released, that people can speak their minds freely ... and do the things
that people throughout the hemisphere can do and take for granted," he
said during a 2009 interview with CNN en Espanol.
The island has since released dozens of political prisoners and
announced massive public sector layoffs to pave the way for free market
enterprise intended to create new jobs for its former state workers.
"What we're now left with is a president on the hook," said Phil Peters
of the Washington-based Lexington Institute. "He said if there were
positive developments he would respond, and now we're seeing the release
of political prisoners and some pretty significant economic changes."
Senior U.S. officials and congressional sources told CNN the White House
had been considering further relaxing regulations, but had been
persuaded to hold off until after the November midterm elections.
Republicans are expected to pick up seats in both the House and Senate,
leaving the White House with the possibility of facing a Congress more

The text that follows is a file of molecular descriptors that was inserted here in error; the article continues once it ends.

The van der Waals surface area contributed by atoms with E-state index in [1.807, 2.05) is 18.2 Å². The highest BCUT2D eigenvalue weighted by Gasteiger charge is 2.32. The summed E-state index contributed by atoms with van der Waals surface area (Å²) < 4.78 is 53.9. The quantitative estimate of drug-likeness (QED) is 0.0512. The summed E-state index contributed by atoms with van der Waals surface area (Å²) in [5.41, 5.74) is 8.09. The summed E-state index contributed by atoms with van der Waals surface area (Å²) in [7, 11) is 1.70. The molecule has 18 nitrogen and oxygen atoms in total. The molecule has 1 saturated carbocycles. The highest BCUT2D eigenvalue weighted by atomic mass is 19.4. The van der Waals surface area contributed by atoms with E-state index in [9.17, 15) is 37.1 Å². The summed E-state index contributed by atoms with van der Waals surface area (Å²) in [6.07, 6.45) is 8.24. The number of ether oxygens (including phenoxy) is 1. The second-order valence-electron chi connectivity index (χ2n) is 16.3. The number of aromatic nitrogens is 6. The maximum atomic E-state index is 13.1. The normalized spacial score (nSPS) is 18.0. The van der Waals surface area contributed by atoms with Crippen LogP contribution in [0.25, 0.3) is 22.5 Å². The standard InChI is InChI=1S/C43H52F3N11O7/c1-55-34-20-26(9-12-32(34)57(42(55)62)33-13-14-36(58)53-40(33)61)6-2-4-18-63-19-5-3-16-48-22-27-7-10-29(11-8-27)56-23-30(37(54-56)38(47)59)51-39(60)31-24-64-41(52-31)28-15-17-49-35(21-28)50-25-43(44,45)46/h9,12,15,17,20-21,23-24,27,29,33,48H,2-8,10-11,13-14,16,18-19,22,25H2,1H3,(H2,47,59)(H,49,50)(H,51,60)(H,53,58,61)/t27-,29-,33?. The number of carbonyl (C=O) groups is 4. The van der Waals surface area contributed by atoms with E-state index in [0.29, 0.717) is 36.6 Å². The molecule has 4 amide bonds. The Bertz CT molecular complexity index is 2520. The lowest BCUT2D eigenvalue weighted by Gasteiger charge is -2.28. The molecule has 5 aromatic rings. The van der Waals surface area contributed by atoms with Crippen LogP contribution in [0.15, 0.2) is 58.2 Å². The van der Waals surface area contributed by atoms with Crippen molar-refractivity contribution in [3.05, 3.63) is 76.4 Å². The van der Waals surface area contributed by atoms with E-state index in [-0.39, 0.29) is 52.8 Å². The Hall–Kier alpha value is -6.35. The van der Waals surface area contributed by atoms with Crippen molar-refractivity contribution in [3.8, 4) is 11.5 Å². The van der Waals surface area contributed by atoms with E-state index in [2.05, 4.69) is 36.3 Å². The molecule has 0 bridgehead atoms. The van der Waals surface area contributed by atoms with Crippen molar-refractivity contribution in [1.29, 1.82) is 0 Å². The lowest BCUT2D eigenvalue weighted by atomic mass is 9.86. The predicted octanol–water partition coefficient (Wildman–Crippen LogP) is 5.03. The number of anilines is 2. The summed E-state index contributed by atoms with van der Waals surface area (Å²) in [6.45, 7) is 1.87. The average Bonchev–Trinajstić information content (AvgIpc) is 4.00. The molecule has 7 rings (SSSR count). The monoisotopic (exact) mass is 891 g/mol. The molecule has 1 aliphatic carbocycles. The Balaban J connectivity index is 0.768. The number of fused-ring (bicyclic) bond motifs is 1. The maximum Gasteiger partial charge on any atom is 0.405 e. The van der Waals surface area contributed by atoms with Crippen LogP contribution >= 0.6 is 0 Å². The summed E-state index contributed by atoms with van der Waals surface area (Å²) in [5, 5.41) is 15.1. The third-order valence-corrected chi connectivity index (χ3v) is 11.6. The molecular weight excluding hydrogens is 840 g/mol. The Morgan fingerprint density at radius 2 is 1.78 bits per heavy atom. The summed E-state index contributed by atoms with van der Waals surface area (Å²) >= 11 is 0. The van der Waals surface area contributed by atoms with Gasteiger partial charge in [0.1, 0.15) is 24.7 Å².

opposed to changing U.S.-Cuba policy.
"The political costs of getting these [changes] out are higher," said
one congressional source, suggesting the administration might now trim
the package that was being fashioned over the summer. "The question is
how much stomach at the White House is there to take that hit?"
Peters said that with the U.S. still engaged in Iraq and Afghanistan and
still reeling from a global financial crisis, "Cuba is not a high priority."
"But I think the White House will respond because Obama's word is on the
line," Peters added.
In September, Cuban Foreign Minister Bruno Rodriguez accused Obama of
failing to keep his promise, saying that far from easing regulations,
the U.S. administration had tightened the enforcement of trade restrictions.
"The president has fallen far short of the expectations created by his
speeches," Rodriguez said in the Havana news conference, stressing the
reach of U.S. sanctions on international business and Cuban trade.
"The true impact of the embargo is not just a bilateral impact," said
John Kavulich of the U.S.-Cuba Trade and Economic Council. "It isn't
Cuba's inability to access U.S. markets, it's Cuba's inability to access